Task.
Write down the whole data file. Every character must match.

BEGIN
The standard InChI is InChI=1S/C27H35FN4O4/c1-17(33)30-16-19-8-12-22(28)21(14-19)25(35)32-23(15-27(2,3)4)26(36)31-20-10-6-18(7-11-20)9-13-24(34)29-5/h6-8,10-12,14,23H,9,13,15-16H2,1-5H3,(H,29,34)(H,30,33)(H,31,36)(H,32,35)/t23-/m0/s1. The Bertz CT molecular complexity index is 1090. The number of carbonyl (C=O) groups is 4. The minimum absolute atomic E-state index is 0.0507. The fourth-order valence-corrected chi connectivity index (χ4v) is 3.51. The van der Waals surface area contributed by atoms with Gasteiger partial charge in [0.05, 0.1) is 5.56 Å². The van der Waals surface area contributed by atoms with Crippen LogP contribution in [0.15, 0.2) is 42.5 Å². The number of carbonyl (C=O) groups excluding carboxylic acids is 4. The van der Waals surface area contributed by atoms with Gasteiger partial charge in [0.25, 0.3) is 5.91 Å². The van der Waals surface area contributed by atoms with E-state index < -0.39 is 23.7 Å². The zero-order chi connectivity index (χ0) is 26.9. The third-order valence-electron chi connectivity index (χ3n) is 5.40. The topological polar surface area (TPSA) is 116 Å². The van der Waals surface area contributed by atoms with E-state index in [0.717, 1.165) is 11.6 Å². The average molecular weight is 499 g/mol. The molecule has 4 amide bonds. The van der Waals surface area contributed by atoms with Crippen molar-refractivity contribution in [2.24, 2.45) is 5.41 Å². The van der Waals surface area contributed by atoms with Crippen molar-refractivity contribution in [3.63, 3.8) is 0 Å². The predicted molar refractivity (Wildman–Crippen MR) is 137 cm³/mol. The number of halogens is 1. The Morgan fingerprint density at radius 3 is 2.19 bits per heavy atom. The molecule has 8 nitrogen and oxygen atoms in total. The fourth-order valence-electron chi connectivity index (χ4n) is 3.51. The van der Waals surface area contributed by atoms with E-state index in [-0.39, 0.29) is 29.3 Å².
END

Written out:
The standard InChI is InChI=1S/C27H35FN4O4/c1-17(33)30-16-19-8-12-22(28)21(14-19)25(35)32-23(15-27(2,3)4)26(36)31-20-10-6-18(7-11-20)9-13-24(34)29-5/h6-8,10-12,14,23H,9,13,15-16H2,1-5H3,(H,29,34)(H,30,33)(H,31,36)(H,32,35)/t23-/m0/s1. The Bertz CT molecular complexity index is 1090. The number of carbonyl (C=O) groups is 4. The minimum absolute atomic E-state index is 0.0507. The fourth-order valence-corrected chi connectivity index (χ4v) is 3.51. The van der Waals surface area contributed by atoms with Gasteiger partial charge in [0.05, 0.1) is 5.56 Å². The van der Waals surface area contributed by atoms with Crippen LogP contribution in [0.15, 0.2) is 42.5 Å². The number of carbonyl (C=O) groups excluding carboxylic acids is 4. The van der Waals surface area contributed by atoms with Gasteiger partial charge in [0.25, 0.3) is 5.91 Å². The van der Waals surface area contributed by atoms with E-state index < -0.39 is 23.7 Å². The zero-order chi connectivity index (χ0) is 26.9. The third-order valence-electron chi connectivity index (χ3n) is 5.40. The topological polar surface area (TPSA) is 116 Å². The van der Waals surface area contributed by atoms with E-state index in [0.717, 1.165) is 11.6 Å². The average molecular weight is 499 g/mol. The molecule has 4 amide bonds. The van der Waals surface area contributed by atoms with Crippen molar-refractivity contribution in [2.24, 2.45) is 5.41 Å². The van der Waals surface area contributed by atoms with Crippen molar-refractivity contribution in [3.63, 3.8) is 0 Å². The predicted molar refractivity (Wildman–Crippen MR) is 137 cm³/mol. The number of halogens is 1. The Morgan fingerprint density at radius 3 is 2.19 bits per heavy atom. The molecule has 8 nitrogen and oxygen atoms in total. The fourth-order valence-electron chi connectivity index (χ4n) is 3.51. The van der Waals surface area contributed by atoms with E-state index in [-0.39, 0.29) is 29.3 Å².